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Foreign Policy

U.S. to Remove all Troops from Iraq

U.S. to Remove all Troops from Iraq

“That is how America’s military efforts in Iraq will end.” – President Obama

U.S. Army 1st Lt. Andrew Dacey from the 2nd Brigade, 1st Infantry Division reviews security checkpoints with Iraqi soldiers in the city of Abu Ghraib, Iraq, on March 31, 2009

The administration announced Friday that all U.S. combat forces will be out of Iraq by year-end, leaving in place a security contingent of several hundred troops to protect U.S. embassy personal. “As promised, the rest of our troops in Iraq will come home by the end of the year. After nearly nine years, America’s war in Iraq will be over,” President Obama announced. “Over the next two months, our troops in Iraq, tens of thousands of them, will pack up their gear and board convoys for the journey home.”

Obama emphasized that relations between the United States and Iraq will move into “a new phase” and assume a “normal relationship between sovereign nations. An equal partnership based on mutual interests and mutual respect.” The removal of all U.S. troops officially ends the Iraq War that began in 2003. From a high of 160,000 troops in 2008 during the height of sectarian strife to a low of 50,000 in 2010, the war has cost the U.S. nearly $1 trillion, and roughly 4,500 U.S. military personal have been killed and over 20,000 wounded.

The U.S. leaves Iraq having achieved one of its stated objectives, the removal of Saddam Hussein from power with his subsequent death in 2006 at the hands of fellow Iraqis. While daily occurrences of violence have been reduced sharply, U.S. troop fatalities are still a monthly occurrence, with two U.S. military personal killed in October in support of “Operation New Dawn.”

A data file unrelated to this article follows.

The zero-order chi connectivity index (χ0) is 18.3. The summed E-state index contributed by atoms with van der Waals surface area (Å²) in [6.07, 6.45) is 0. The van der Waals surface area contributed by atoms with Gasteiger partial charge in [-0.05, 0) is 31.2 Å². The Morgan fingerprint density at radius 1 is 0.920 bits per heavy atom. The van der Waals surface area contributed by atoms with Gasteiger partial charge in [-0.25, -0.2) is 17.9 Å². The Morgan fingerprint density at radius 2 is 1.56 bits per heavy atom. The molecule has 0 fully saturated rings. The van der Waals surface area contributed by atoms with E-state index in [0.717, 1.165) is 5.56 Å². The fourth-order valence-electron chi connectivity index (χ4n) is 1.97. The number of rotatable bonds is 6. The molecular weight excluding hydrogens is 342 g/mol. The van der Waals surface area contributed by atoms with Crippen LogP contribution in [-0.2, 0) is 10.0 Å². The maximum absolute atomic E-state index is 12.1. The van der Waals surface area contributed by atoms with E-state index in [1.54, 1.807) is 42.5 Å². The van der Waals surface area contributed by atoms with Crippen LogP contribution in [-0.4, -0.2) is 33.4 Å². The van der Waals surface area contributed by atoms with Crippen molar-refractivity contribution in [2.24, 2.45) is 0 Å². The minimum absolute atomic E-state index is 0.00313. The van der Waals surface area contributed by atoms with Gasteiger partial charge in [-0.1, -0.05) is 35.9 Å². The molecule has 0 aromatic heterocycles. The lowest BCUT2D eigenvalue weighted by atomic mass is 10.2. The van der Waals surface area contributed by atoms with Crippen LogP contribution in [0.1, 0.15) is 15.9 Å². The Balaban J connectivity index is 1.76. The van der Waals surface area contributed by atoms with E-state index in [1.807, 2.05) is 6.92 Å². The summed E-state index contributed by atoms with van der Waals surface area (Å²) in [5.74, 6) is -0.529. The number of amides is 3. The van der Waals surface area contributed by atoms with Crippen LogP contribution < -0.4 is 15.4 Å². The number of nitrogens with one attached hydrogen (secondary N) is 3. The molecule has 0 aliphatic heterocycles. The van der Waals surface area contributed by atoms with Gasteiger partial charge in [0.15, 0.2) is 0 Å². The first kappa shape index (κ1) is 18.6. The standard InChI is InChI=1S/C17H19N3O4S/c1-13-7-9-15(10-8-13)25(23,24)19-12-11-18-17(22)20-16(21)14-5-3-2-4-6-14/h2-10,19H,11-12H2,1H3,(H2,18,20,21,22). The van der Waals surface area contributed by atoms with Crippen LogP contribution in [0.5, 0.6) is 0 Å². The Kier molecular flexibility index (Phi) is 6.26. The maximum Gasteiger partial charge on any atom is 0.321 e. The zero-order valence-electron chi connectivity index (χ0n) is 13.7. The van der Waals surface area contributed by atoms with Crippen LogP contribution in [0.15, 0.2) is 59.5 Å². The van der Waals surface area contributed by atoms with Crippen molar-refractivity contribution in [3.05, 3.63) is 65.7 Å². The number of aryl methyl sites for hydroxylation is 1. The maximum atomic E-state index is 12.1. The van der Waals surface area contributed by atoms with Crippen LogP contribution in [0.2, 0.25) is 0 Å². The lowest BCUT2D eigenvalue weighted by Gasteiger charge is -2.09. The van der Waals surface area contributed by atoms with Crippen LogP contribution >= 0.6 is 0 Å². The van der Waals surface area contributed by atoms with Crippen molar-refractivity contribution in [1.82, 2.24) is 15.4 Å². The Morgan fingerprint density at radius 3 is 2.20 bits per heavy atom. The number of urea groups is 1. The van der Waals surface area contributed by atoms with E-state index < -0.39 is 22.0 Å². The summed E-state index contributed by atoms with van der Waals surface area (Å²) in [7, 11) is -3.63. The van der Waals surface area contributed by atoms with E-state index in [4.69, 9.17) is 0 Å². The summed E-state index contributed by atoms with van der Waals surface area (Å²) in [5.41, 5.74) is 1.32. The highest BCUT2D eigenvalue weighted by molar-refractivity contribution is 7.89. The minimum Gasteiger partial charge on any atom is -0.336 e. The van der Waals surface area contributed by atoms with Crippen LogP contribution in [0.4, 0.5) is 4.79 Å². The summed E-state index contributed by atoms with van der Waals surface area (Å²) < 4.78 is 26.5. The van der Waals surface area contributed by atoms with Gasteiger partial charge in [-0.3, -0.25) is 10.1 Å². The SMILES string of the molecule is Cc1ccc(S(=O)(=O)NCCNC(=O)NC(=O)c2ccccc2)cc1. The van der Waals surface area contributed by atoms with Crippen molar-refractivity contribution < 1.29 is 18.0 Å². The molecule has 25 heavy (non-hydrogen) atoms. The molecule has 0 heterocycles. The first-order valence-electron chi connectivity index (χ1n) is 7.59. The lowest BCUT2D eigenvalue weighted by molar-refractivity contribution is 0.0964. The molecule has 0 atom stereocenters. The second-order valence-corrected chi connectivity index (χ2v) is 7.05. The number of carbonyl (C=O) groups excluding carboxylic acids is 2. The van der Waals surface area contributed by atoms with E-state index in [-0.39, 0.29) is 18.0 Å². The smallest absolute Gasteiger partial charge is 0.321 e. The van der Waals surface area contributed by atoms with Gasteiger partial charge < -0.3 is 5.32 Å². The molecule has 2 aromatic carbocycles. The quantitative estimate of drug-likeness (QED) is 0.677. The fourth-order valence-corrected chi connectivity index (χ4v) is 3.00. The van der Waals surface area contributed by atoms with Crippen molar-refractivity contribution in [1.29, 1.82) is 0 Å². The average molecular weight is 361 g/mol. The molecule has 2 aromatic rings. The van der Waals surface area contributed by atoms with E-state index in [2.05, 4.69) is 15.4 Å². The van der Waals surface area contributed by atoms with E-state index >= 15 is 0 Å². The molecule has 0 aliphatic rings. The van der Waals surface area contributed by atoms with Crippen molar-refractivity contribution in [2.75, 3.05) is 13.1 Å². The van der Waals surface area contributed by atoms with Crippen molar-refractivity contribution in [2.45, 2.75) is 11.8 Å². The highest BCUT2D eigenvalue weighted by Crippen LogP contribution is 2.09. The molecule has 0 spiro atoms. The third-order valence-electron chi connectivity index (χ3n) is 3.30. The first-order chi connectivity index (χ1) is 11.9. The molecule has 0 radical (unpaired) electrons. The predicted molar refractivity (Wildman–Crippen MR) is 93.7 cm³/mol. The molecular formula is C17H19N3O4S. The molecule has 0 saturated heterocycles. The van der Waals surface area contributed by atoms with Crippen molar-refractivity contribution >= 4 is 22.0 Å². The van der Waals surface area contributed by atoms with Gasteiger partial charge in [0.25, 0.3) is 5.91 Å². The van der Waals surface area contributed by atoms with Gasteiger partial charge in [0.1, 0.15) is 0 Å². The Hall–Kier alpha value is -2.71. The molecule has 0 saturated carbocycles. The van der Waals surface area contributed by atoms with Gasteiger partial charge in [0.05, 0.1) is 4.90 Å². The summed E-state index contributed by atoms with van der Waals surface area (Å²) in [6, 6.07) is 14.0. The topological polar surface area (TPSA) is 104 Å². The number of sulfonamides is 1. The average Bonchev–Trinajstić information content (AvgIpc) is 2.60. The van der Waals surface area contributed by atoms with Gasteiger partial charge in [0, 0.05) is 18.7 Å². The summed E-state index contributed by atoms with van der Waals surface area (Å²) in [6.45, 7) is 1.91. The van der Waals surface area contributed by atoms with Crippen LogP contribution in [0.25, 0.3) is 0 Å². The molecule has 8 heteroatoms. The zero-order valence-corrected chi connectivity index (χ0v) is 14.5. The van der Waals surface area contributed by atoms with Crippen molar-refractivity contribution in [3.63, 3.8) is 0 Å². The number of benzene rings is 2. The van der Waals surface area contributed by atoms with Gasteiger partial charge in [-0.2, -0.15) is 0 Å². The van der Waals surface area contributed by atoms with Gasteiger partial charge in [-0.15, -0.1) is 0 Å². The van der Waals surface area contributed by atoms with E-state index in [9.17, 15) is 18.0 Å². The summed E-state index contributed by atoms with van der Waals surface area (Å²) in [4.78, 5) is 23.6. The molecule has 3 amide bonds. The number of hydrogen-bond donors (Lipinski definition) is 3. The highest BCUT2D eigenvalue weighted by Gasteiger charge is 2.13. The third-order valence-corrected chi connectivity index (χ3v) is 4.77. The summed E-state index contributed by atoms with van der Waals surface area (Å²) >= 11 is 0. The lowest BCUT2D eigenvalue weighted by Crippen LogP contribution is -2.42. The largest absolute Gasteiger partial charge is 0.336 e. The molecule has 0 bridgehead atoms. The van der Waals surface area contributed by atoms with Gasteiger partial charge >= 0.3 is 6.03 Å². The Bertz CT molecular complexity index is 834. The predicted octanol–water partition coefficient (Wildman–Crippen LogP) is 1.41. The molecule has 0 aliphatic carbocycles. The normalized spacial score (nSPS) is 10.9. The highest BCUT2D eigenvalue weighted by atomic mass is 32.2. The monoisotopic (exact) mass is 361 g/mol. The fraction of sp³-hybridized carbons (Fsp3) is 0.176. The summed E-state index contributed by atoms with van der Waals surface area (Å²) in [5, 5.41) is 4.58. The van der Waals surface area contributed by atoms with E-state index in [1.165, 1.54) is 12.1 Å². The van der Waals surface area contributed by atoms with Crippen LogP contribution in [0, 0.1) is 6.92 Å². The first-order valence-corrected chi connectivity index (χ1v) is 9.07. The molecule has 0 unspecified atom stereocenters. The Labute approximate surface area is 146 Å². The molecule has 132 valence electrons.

And while some senior Iraqis expressed a desire for some U.S. troops to stay on past December 2011, the failure to reach an agreement between the U.S. and Prime Minister Nouri al-Maliki’s government pushed the Obama administration into announcing the complete removal of all U.S. troops. The sticking point during negotiations for thousands of U.S. troops to remain past Dec. 31 was a status of forces agreement (SOFA) that would have shielded American personal from prosecution by Iraqi courts.

The U.S., and especially Defense Secretary Leon E. Panetta, had wanted immunity in place for all U.S. personal if they were to remain to train Iraqi security forces and provide ancillary support during military operations. Further, the Obama administration made clear to the Maliki government that it was prepared to leave several thousand troops past Dec. 31 in the event of further sectarian violence and concern over Iran’s meddling in Iraq’s affairs. However, internal divisions within Iraq’s parliament and Maliki’s coalition government, and in particular opposition from Muqtada al-Sadr, ultimately derailed the negotiations and made any agreement next to impossible.

If things fall apart in Iraq after U.S. troops leave, it will be interesting to observe Washington’s next move. Is the administration prepared to swing into action and send troops back in to support the relatively weak Maliki government? Or, is the Obama administration prepared to let the Iraqis sort their own internal affairs?

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